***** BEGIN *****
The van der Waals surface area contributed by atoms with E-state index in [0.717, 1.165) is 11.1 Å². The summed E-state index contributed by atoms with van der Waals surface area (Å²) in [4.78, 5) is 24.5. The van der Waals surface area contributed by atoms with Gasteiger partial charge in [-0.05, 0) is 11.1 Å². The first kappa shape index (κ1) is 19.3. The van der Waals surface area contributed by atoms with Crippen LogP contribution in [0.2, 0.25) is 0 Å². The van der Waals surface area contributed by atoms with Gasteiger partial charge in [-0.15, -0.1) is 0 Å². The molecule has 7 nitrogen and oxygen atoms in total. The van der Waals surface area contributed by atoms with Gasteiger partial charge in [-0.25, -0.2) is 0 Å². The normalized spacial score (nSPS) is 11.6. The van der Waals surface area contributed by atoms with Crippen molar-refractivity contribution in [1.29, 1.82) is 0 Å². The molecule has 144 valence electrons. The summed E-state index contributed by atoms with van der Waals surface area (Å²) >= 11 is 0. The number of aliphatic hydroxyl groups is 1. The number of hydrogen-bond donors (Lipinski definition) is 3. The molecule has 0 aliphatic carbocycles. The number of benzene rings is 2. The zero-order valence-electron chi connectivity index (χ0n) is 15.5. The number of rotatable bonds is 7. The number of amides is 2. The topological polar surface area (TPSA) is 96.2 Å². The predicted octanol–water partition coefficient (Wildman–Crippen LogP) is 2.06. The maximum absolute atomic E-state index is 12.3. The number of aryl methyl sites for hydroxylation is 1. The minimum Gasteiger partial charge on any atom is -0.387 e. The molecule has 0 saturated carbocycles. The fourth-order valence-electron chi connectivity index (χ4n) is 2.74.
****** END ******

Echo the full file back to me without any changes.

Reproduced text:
The van der Waals surface area contributed by atoms with E-state index in [0.717, 1.165) is 11.1 Å². The summed E-state index contributed by atoms with van der Waals surface area (Å²) in [4.78, 5) is 24.5. The van der Waals surface area contributed by atoms with Gasteiger partial charge in [-0.05, 0) is 11.1 Å². The first kappa shape index (κ1) is 19.3. The van der Waals surface area contributed by atoms with Crippen LogP contribution in [0.2, 0.25) is 0 Å². The van der Waals surface area contributed by atoms with Gasteiger partial charge in [-0.15, -0.1) is 0 Å². The molecule has 7 nitrogen and oxygen atoms in total. The van der Waals surface area contributed by atoms with Gasteiger partial charge in [-0.25, -0.2) is 0 Å². The normalized spacial score (nSPS) is 11.6. The van der Waals surface area contributed by atoms with Crippen molar-refractivity contribution in [1.29, 1.82) is 0 Å². The molecule has 144 valence electrons. The summed E-state index contributed by atoms with van der Waals surface area (Å²) >= 11 is 0. The number of aliphatic hydroxyl groups is 1. The number of hydrogen-bond donors (Lipinski definition) is 3. The molecule has 0 aliphatic carbocycles. The number of benzene rings is 2. The zero-order valence-electron chi connectivity index (χ0n) is 15.5. The number of rotatable bonds is 7. The number of amides is 2. The topological polar surface area (TPSA) is 96.2 Å². The predicted octanol–water partition coefficient (Wildman–Crippen LogP) is 2.06. The maximum absolute atomic E-state index is 12.3. The number of aryl methyl sites for hydroxylation is 1. The minimum Gasteiger partial charge on any atom is -0.387 e. The molecule has 0 saturated carbocycles. The fourth-order valence-electron chi connectivity index (χ4n) is 2.74.